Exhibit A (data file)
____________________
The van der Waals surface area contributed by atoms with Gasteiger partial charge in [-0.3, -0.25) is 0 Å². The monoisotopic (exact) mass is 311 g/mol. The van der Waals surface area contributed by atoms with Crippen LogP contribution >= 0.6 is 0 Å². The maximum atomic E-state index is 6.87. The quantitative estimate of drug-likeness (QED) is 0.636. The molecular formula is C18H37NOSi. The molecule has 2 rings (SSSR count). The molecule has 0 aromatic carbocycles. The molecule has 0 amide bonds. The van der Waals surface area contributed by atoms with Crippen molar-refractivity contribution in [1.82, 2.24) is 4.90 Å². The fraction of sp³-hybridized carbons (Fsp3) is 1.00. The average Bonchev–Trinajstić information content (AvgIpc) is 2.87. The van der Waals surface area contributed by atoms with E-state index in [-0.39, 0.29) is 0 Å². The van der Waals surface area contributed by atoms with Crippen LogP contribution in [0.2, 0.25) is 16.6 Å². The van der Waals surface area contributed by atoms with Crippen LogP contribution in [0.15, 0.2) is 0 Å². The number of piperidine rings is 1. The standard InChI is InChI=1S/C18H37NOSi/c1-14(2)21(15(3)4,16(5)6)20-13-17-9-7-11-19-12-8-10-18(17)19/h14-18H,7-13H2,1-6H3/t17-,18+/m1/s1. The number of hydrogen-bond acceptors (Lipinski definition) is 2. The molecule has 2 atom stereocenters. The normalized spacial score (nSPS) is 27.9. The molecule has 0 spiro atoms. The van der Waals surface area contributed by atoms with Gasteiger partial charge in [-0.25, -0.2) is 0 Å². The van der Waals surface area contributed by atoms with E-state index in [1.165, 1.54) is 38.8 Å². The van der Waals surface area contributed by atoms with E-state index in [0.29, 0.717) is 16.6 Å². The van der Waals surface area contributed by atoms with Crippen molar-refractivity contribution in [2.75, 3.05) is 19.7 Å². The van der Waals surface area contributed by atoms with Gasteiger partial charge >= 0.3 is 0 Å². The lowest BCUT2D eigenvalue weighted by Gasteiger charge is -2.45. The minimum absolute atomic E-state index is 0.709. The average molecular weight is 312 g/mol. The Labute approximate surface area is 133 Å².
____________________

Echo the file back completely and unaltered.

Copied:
The van der Waals surface area contributed by atoms with Gasteiger partial charge in [-0.3, -0.25) is 0 Å². The monoisotopic (exact) mass is 311 g/mol. The van der Waals surface area contributed by atoms with Crippen LogP contribution >= 0.6 is 0 Å². The maximum atomic E-state index is 6.87. The quantitative estimate of drug-likeness (QED) is 0.636. The molecular formula is C18H37NOSi. The molecule has 2 rings (SSSR count). The molecule has 0 aromatic carbocycles. The molecule has 0 amide bonds. The van der Waals surface area contributed by atoms with Crippen molar-refractivity contribution in [1.82, 2.24) is 4.90 Å². The fraction of sp³-hybridized carbons (Fsp3) is 1.00. The average Bonchev–Trinajstić information content (AvgIpc) is 2.87. The van der Waals surface area contributed by atoms with E-state index in [-0.39, 0.29) is 0 Å². The van der Waals surface area contributed by atoms with Crippen LogP contribution in [0.2, 0.25) is 16.6 Å². The van der Waals surface area contributed by atoms with Crippen LogP contribution in [0.15, 0.2) is 0 Å². The number of piperidine rings is 1. The standard InChI is InChI=1S/C18H37NOSi/c1-14(2)21(15(3)4,16(5)6)20-13-17-9-7-11-19-12-8-10-18(17)19/h14-18H,7-13H2,1-6H3/t17-,18+/m1/s1. The number of hydrogen-bond acceptors (Lipinski definition) is 2. The molecule has 2 atom stereocenters. The normalized spacial score (nSPS) is 27.9. The molecule has 0 spiro atoms. The van der Waals surface area contributed by atoms with Gasteiger partial charge in [-0.25, -0.2) is 0 Å². The van der Waals surface area contributed by atoms with E-state index in [1.165, 1.54) is 38.8 Å². The van der Waals surface area contributed by atoms with E-state index in [0.29, 0.717) is 16.6 Å². The van der Waals surface area contributed by atoms with Crippen molar-refractivity contribution in [2.75, 3.05) is 19.7 Å². The van der Waals surface area contributed by atoms with Gasteiger partial charge >= 0.3 is 0 Å². The lowest BCUT2D eigenvalue weighted by Gasteiger charge is -2.45. The minimum absolute atomic E-state index is 0.709. The average molecular weight is 312 g/mol. The Labute approximate surface area is 133 Å².